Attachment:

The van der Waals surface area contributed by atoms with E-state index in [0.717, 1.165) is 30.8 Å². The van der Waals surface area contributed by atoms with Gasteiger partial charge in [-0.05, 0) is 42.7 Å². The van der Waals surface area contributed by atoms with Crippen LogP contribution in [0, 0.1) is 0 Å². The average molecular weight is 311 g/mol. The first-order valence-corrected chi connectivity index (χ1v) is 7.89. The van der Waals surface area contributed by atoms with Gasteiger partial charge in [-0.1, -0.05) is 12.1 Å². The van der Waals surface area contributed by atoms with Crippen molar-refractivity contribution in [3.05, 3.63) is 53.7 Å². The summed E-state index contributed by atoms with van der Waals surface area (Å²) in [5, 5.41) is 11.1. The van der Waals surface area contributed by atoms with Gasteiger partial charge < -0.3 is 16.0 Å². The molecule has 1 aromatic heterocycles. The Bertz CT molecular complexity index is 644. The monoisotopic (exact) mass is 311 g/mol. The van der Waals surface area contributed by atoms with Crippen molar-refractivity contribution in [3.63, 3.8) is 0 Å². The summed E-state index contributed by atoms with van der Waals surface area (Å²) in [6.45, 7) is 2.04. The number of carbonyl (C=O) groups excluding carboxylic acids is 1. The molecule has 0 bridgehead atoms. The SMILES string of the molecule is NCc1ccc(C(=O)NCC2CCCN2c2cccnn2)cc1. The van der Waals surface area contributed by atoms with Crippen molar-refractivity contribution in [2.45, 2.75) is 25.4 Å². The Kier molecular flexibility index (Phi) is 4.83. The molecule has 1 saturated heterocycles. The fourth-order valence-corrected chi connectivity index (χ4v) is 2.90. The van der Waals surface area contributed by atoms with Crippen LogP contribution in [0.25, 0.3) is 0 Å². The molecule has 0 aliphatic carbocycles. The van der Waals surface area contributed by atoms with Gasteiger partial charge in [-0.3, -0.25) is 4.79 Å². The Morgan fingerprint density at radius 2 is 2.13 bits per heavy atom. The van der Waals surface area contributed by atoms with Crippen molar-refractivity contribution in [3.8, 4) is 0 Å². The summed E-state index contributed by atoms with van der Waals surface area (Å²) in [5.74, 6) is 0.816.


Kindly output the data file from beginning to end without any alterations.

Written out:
The van der Waals surface area contributed by atoms with E-state index in [0.717, 1.165) is 30.8 Å². The van der Waals surface area contributed by atoms with Gasteiger partial charge in [-0.05, 0) is 42.7 Å². The van der Waals surface area contributed by atoms with Crippen LogP contribution in [0, 0.1) is 0 Å². The average molecular weight is 311 g/mol. The first-order valence-corrected chi connectivity index (χ1v) is 7.89. The van der Waals surface area contributed by atoms with Gasteiger partial charge in [-0.1, -0.05) is 12.1 Å². The van der Waals surface area contributed by atoms with Crippen molar-refractivity contribution in [3.05, 3.63) is 53.7 Å². The summed E-state index contributed by atoms with van der Waals surface area (Å²) in [5, 5.41) is 11.1. The van der Waals surface area contributed by atoms with Gasteiger partial charge < -0.3 is 16.0 Å². The molecule has 1 aromatic heterocycles. The Bertz CT molecular complexity index is 644. The monoisotopic (exact) mass is 311 g/mol. The van der Waals surface area contributed by atoms with Crippen molar-refractivity contribution in [3.63, 3.8) is 0 Å². The summed E-state index contributed by atoms with van der Waals surface area (Å²) in [6.45, 7) is 2.04. The number of carbonyl (C=O) groups excluding carboxylic acids is 1. The molecule has 0 bridgehead atoms. The SMILES string of the molecule is NCc1ccc(C(=O)NCC2CCCN2c2cccnn2)cc1. The van der Waals surface area contributed by atoms with Crippen molar-refractivity contribution in [2.45, 2.75) is 25.4 Å². The Kier molecular flexibility index (Phi) is 4.83. The molecule has 1 saturated heterocycles. The fourth-order valence-corrected chi connectivity index (χ4v) is 2.90. The van der Waals surface area contributed by atoms with Crippen LogP contribution in [0.25, 0.3) is 0 Å². The molecule has 0 aliphatic carbocycles. The van der Waals surface area contributed by atoms with Gasteiger partial charge in [-0.3, -0.25) is 4.79 Å². The Morgan fingerprint density at radius 2 is 2.13 bits per heavy atom. The van der Waals surface area contributed by atoms with Crippen molar-refractivity contribution in [3.8, 4) is 0 Å². The summed E-state index contributed by atoms with van der Waals surface area (Å²) in [5.74, 6) is 0.816.